If you are in the Orange County area and looking for some adventure, a hike, and the rare opportunity of seeing a waterfall (only during a rainy season) in this region, Black Star Canyon should be on your list.
Black Star Canyon is a remote mountain canyon in the Santa Ana / Cleveland National Mountains range, located in Orange County, California. This canyon is best known to historians as an important archaeological site, as numerous artifacts have been found in the canyon that belonged to the ancient Tongva Native Americans.
Black Star Canyon is also famous for its paranormal activities. The story goes that the canyon had witnessed a gruesome and bloody past due to fights between the Native Americans and the Spanish conquistadors and then again with the Mexican Settlers/Ranchers. You will also hear numerous paranormal stories about this place, you could look those up if you would like to know more.
To add to the spookiness, the geographical formation of the canyon also has a part in these stories. The canyon is prone to long silence and then out of nowhere, a gust of wind will flow through the canyons that will for sure give you chills in the spine. I have personally experienced the silence and the wind a few times during my hike there.
You can access the trail via Highway 241 at Santiago Canyon. Turn left onto Silverado Canyon and take another left onto Black Star Canyon Road. Parking is on the road.
Black Star Canyon trail is roughly an 8 mile long round trip. This is a wonderful trail for a regular hike, mountain biking, bird watching, and of course photography. The last couple of miles of this trail gets a bit adventurous, as you will be hiking mostly through the riverbed. You would need to hop across boulders and finally reach the falls at the end of the trail.
The best time to hike is after a rainy season. This helps you see an actual fall at the end of the trail. Sadly, rain is becoming more and rarer in SoCal and so maybe you should just go if you get to right after a rainy spell. Be sure to head out during the day time as the trails are bit remote and it could get pitch dark in the late evening.
The initial part of the trail from the white gate is roughly about 2.5 miles through a fire road until you come across a battered old sign with Black Star Falls cutout. You will turn right at this point to access the river bed for the remainder of the trail.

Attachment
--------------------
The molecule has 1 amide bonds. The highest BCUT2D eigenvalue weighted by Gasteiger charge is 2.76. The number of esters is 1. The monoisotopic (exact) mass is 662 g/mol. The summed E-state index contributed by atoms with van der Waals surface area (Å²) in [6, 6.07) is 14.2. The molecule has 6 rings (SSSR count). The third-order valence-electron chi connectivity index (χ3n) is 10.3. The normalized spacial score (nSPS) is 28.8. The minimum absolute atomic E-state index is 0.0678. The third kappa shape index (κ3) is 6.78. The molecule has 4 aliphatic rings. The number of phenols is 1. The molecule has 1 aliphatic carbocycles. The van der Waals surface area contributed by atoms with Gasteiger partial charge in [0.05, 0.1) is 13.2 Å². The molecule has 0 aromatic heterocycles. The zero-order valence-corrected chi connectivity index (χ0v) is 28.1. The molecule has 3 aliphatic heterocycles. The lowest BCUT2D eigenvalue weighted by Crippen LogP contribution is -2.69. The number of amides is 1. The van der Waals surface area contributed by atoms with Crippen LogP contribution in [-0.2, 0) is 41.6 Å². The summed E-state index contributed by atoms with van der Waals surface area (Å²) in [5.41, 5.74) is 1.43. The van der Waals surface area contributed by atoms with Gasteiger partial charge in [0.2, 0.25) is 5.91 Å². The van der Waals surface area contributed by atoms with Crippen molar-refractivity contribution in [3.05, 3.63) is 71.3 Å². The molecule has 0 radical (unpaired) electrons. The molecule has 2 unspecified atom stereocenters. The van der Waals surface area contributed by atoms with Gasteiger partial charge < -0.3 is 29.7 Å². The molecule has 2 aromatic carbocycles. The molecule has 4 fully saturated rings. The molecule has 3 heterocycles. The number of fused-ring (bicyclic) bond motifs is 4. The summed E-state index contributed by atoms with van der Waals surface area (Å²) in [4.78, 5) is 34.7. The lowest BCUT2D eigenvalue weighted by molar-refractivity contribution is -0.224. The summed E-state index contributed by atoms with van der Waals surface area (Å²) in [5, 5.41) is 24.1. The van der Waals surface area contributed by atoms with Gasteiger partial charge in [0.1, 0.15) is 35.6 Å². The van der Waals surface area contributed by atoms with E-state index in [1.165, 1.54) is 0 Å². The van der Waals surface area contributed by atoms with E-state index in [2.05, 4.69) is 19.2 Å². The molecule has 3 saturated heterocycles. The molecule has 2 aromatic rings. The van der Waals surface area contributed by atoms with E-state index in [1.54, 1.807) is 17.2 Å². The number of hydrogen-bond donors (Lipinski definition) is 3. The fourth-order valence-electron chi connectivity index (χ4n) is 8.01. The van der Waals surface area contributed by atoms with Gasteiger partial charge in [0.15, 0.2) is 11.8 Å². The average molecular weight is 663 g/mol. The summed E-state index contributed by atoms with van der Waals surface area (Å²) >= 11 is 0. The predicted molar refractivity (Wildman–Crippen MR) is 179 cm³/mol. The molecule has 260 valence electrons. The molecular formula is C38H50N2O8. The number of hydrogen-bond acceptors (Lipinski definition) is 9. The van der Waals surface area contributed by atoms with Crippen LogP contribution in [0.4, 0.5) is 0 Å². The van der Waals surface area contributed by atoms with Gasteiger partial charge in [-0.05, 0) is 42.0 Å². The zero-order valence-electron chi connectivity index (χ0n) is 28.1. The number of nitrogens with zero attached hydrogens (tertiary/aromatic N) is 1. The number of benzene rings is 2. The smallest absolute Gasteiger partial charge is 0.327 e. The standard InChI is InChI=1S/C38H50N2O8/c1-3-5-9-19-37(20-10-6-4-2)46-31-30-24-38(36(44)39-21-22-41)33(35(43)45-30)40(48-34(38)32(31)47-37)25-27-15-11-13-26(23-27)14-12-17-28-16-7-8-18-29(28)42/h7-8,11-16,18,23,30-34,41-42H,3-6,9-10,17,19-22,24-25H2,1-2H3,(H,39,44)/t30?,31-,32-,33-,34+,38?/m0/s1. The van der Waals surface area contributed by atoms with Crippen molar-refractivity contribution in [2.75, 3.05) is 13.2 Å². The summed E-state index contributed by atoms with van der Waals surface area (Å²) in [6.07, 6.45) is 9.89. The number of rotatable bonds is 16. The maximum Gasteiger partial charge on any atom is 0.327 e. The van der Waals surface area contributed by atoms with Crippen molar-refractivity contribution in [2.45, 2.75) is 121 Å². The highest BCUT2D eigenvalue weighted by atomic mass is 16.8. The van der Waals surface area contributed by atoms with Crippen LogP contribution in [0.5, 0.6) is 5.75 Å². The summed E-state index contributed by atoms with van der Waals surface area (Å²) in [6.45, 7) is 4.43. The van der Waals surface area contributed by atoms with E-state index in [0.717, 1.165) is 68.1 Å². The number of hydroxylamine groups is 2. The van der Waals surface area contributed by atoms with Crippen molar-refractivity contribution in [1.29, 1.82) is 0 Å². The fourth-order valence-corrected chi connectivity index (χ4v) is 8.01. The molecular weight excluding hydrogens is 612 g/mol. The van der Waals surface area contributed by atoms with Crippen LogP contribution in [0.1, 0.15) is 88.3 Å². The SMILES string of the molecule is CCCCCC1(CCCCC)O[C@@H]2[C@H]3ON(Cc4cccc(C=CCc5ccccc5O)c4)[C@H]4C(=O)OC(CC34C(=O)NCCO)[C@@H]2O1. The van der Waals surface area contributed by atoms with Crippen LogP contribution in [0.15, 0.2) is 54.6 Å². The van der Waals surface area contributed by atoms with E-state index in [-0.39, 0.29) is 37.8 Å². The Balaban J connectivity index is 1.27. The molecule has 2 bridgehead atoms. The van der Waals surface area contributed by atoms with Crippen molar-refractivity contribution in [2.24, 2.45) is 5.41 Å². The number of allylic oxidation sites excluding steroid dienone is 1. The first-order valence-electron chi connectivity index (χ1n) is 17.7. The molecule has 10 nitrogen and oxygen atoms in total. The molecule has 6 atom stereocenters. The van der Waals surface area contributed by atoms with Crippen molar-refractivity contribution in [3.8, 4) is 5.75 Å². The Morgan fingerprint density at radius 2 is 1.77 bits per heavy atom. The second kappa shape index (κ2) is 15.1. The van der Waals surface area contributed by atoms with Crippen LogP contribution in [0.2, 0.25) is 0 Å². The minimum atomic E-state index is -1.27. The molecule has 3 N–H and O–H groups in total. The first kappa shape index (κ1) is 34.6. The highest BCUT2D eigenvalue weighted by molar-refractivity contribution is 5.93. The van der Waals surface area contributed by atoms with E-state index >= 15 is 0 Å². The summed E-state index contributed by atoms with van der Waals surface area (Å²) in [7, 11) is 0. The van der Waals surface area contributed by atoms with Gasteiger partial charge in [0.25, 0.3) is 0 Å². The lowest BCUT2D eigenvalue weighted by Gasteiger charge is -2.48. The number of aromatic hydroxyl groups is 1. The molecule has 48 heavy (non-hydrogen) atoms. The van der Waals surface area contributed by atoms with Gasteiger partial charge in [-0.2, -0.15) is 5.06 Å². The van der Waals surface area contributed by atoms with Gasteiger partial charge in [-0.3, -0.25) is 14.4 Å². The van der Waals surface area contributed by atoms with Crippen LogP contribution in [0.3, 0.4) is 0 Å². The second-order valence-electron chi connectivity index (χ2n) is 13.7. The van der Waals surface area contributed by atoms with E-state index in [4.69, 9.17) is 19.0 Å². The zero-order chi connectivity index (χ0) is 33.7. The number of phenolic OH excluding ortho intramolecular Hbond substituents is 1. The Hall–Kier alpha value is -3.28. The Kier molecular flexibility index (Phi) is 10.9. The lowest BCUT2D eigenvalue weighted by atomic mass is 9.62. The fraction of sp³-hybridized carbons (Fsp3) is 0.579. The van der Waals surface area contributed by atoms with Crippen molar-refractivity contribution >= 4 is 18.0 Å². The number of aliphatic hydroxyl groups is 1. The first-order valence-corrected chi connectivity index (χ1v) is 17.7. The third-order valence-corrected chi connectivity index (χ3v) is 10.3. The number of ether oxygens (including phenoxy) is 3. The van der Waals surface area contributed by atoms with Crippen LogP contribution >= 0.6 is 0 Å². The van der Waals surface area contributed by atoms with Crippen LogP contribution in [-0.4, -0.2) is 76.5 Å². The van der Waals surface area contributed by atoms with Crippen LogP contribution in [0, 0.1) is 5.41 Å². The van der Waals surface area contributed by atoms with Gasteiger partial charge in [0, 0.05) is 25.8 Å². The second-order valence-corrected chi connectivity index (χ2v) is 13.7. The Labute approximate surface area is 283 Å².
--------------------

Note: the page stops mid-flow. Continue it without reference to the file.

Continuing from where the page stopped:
The riverbed trail starts off parallel to the river and gets more adventurous as you go deeper into the trail for nearly a mile or plus. This is where you will be climbing over boulders. At times you will be climbing over human-sized boulders or walking on slippery or steep river banks along the canyon.
The trail will end at the waterfalls. Be sure to plan your day such that you can return back to the start of the trail while it’s the day time and bright. You do not want to be hopping around slippery boulders when it is pitch dark out there. I will not recommend it. More so, remember there is no cell service in this area.
Word of Caution:
Do not take this trail lightly. While walking and climbing around boulders sound fun, at times these boulders would be as high as you. I have personally hiked this trail a few times and it has pushed me to my limits at times. I am not an avid hiker. While I have enjoyed this hike, I have faced issues from the boulders and the higher elevations of 1031 feet or so. Do keep these points in mind and plan your hike there accordingly.
The only thing we did not get to witness yet in this trail is the water flowing through the falls. Sadly, we missed the opportunity to check out Black Star Canyon after the El Nina storms that we experienced a while back, there hasn’t been much rain in this region for a very long time now. I would definitely set aside some time to go to Black Star Canyon again after the next big storm just to go see this mystery falls in Orange County.
Things to take along
Water and Snacks
Good hiking boots
Camera and a small tripod
Trekking Poles (optional)
Pictorial Highlights from this location…